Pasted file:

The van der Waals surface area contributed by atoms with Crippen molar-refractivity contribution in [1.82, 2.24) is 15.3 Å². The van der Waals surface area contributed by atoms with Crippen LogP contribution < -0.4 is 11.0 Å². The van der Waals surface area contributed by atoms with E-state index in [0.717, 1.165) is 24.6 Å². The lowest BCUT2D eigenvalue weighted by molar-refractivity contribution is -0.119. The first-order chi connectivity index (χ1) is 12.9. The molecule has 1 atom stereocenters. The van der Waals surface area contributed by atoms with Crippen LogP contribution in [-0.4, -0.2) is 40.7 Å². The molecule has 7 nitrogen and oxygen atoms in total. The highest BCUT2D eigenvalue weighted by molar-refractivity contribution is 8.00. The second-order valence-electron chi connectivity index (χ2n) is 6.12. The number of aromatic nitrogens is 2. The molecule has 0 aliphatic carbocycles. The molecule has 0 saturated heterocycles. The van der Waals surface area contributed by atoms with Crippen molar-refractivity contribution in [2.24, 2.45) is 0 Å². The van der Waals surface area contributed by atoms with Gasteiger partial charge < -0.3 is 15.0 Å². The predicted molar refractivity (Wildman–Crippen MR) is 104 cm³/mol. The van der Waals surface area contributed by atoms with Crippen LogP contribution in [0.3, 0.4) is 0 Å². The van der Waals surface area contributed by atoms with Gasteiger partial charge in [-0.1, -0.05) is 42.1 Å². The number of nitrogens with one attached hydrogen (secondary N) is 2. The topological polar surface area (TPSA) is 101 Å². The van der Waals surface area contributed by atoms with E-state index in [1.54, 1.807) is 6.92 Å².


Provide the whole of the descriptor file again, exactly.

The van der Waals surface area contributed by atoms with Crippen molar-refractivity contribution in [1.82, 2.24) is 15.3 Å². The van der Waals surface area contributed by atoms with Crippen LogP contribution < -0.4 is 11.0 Å². The van der Waals surface area contributed by atoms with E-state index in [0.717, 1.165) is 24.6 Å². The lowest BCUT2D eigenvalue weighted by molar-refractivity contribution is -0.119. The first-order chi connectivity index (χ1) is 12.9. The molecule has 1 atom stereocenters. The van der Waals surface area contributed by atoms with Crippen LogP contribution in [-0.4, -0.2) is 40.7 Å². The molecule has 7 nitrogen and oxygen atoms in total. The highest BCUT2D eigenvalue weighted by molar-refractivity contribution is 8.00. The second-order valence-electron chi connectivity index (χ2n) is 6.12. The number of aromatic nitrogens is 2. The molecule has 0 aliphatic carbocycles. The molecule has 0 saturated heterocycles. The van der Waals surface area contributed by atoms with Crippen molar-refractivity contribution in [2.24, 2.45) is 0 Å². The van der Waals surface area contributed by atoms with Gasteiger partial charge < -0.3 is 15.0 Å². The predicted molar refractivity (Wildman–Crippen MR) is 104 cm³/mol. The van der Waals surface area contributed by atoms with Crippen LogP contribution in [0.3, 0.4) is 0 Å². The van der Waals surface area contributed by atoms with Gasteiger partial charge in [-0.1, -0.05) is 42.1 Å². The number of nitrogens with one attached hydrogen (secondary N) is 2. The topological polar surface area (TPSA) is 101 Å². The van der Waals surface area contributed by atoms with E-state index in [1.54, 1.807) is 6.92 Å².